RoadPeace, the national charity for road crash victims, has this week erected a memorial stone at the National Memorial Arboretum (NMA), Staffordshire.
The stone has been crafted by renowned carver and artist Martin Cook who has made pieces for Westminster Abbey, the British Museum, the Royal Family, RHS Chelsea Flower Show and celebrities such as Billy Connolly and Sir Michael Parkinson.
He also carved the lettering and doves for the Bali Bombings Memorial, a permanent memorial in central London to victims of the 2002 bombings in Bali, Indonesia.
The stone was donated by England’s last working slate mine, Honister Slate Mine, based in the heart of the Lake District.
The mine is at the top of Honister Pass – one of the steepest roads in the country – and slate is sourced from deep inside a neighbouring mountain, Fleetwith Pike.
The memorial stone is at the RoadPeace Wood, an area at the NMA where individual trees have been planted to remember those who have lost their lives or been injured because of a road crash.
Planting of trees in the RoadPeace Wood began in spring 2001 and the wood was named after the charity on 10 August 2002.
In August, dedicated as National Road Victim Month, following the death of Princess Diana in a road crash in 1997, RoadPeace holds an annual ceremony of remembrance at the RoadPeace Wood.
This year’s service will be held online on 14 August due to the pandemic, and will be an opportunity for families to remember loved ones who have been killed on the roads.
Martin Cook, artist/letter carver, with over 30 years’ experience said:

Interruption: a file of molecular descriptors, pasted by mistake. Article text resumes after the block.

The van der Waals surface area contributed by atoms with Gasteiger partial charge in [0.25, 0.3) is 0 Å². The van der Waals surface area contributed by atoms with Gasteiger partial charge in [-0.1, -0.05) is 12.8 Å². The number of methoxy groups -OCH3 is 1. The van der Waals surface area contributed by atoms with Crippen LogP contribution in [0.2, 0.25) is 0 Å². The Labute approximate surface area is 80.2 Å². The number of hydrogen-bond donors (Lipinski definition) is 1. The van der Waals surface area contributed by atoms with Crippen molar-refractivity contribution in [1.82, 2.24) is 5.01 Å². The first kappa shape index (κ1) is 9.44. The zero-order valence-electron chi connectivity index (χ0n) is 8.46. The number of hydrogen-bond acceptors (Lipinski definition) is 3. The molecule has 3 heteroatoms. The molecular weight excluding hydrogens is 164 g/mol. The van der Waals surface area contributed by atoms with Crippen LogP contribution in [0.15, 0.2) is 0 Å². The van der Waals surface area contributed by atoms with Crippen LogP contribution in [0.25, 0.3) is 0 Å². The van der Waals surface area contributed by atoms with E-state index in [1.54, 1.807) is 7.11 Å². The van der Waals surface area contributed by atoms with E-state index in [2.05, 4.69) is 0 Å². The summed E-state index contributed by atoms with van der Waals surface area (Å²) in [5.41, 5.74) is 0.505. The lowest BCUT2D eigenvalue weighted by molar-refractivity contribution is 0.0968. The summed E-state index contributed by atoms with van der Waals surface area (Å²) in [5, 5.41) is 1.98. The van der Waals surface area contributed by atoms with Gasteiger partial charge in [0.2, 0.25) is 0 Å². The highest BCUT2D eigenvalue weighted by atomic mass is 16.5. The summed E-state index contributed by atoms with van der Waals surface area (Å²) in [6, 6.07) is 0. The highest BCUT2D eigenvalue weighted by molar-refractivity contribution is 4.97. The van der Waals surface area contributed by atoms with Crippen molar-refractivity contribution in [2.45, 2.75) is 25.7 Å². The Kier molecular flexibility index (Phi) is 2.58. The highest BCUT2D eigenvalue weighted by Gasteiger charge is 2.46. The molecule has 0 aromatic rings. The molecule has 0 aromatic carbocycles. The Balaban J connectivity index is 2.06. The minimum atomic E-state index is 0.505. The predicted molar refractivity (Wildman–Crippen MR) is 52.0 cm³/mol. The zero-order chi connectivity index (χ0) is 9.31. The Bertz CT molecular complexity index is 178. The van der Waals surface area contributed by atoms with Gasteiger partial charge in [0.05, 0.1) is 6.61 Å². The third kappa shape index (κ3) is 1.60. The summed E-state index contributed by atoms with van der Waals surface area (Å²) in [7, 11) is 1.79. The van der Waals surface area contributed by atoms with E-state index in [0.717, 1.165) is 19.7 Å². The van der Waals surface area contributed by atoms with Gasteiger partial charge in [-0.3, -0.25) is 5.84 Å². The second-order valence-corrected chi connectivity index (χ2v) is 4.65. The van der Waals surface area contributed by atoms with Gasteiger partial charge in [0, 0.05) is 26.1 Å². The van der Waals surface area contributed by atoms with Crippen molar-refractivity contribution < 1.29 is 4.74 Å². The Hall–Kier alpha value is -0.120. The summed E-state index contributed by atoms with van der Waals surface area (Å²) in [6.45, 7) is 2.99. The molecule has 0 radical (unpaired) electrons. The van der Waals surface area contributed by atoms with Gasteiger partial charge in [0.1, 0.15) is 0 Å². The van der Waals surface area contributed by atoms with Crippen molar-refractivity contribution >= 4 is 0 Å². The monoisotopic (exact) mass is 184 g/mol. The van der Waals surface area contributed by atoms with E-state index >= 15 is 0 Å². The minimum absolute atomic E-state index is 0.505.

“The slate is a beautiful piece of Cumbrian slate from Honister. There was a choice of different pieces but it was obvious this was the one to use. Not only was there a perfect space to include the RoadPeace logo, it also stands at 5ft 6.
The stone was lovely to carve. The art of letter carving has to some extent been lost, as most carving nowadays is done by machinery. Letter carving has been in my family for 400 years, and the crushed colour of slate is so much lighter than the rest of it, that you don’t need to paint it. It was a beautiful piece to carve by hand.”
Nick Simmons, RoadPeace CEO, said:
“In a year when the pandemic has prevented us from coming together physically to remember lives lost and broken on the road, it seems all the more pertinent to install the memorial stone as a physical commemoration to crash victims.
Five people are reported killed every day in Britain, and over 70 are reported seriously injured. Road deaths are not normal deaths. They are sudden and unnatural, and loved ones rarely have a chance to say goodbye. We hope the memorial stone provides a place to remember them, and for society to reflect on the toll of death and injury.
We’re very grateful to Honister Slate Mine for donating the slate, and for Martin Cook’s craftsmanship in carving the stone.”
Martin Cook, hand carving the stone in his workshop.
The RoadPeace logo hand-carved
Updated on: 12 August 2021